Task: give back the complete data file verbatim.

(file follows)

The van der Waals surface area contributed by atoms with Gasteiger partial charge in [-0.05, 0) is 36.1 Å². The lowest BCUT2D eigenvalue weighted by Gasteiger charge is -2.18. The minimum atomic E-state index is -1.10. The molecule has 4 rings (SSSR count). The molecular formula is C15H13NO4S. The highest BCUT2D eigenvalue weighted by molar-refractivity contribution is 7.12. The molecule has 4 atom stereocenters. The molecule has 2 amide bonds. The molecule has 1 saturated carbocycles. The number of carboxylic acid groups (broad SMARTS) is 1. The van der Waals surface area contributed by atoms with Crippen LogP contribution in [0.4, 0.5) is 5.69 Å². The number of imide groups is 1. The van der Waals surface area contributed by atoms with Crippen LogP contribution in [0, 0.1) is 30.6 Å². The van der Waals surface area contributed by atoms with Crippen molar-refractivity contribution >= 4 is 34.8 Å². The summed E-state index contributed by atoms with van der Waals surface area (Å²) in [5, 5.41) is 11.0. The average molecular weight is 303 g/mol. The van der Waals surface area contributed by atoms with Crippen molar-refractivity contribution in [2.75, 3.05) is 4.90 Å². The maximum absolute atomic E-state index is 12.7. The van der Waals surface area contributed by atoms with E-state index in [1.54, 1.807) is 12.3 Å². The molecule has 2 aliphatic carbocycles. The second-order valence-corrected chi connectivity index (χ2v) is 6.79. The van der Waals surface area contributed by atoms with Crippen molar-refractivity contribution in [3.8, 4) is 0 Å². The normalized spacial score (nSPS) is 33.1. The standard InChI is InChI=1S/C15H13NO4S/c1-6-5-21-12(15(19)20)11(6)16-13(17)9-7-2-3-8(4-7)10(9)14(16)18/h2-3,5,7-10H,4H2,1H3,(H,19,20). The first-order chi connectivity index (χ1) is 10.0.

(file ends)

The van der Waals surface area contributed by atoms with Gasteiger partial charge in [-0.05, 0) is 36.1 Å². The lowest BCUT2D eigenvalue weighted by Gasteiger charge is -2.18. The minimum atomic E-state index is -1.10. The molecule has 4 rings (SSSR count). The molecular formula is C15H13NO4S. The highest BCUT2D eigenvalue weighted by molar-refractivity contribution is 7.12. The molecule has 4 atom stereocenters. The molecule has 2 amide bonds. The molecule has 1 saturated carbocycles. The number of carboxylic acid groups (broad SMARTS) is 1. The van der Waals surface area contributed by atoms with Crippen LogP contribution in [0.4, 0.5) is 5.69 Å². The number of imide groups is 1. The van der Waals surface area contributed by atoms with Crippen LogP contribution in [0, 0.1) is 30.6 Å². The van der Waals surface area contributed by atoms with Crippen molar-refractivity contribution >= 4 is 34.8 Å². The summed E-state index contributed by atoms with van der Waals surface area (Å²) in [5, 5.41) is 11.0. The average molecular weight is 303 g/mol. The van der Waals surface area contributed by atoms with Crippen molar-refractivity contribution in [2.75, 3.05) is 4.90 Å². The maximum absolute atomic E-state index is 12.7. The van der Waals surface area contributed by atoms with E-state index in [1.54, 1.807) is 12.3 Å². The molecule has 2 aliphatic carbocycles. The second-order valence-corrected chi connectivity index (χ2v) is 6.79. The van der Waals surface area contributed by atoms with Crippen molar-refractivity contribution in [3.8, 4) is 0 Å². The normalized spacial score (nSPS) is 33.1. The standard InChI is InChI=1S/C15H13NO4S/c1-6-5-21-12(15(19)20)11(6)16-13(17)9-7-2-3-8(4-7)10(9)14(16)18/h2-3,5,7-10H,4H2,1H3,(H,19,20). The first-order chi connectivity index (χ1) is 10.0.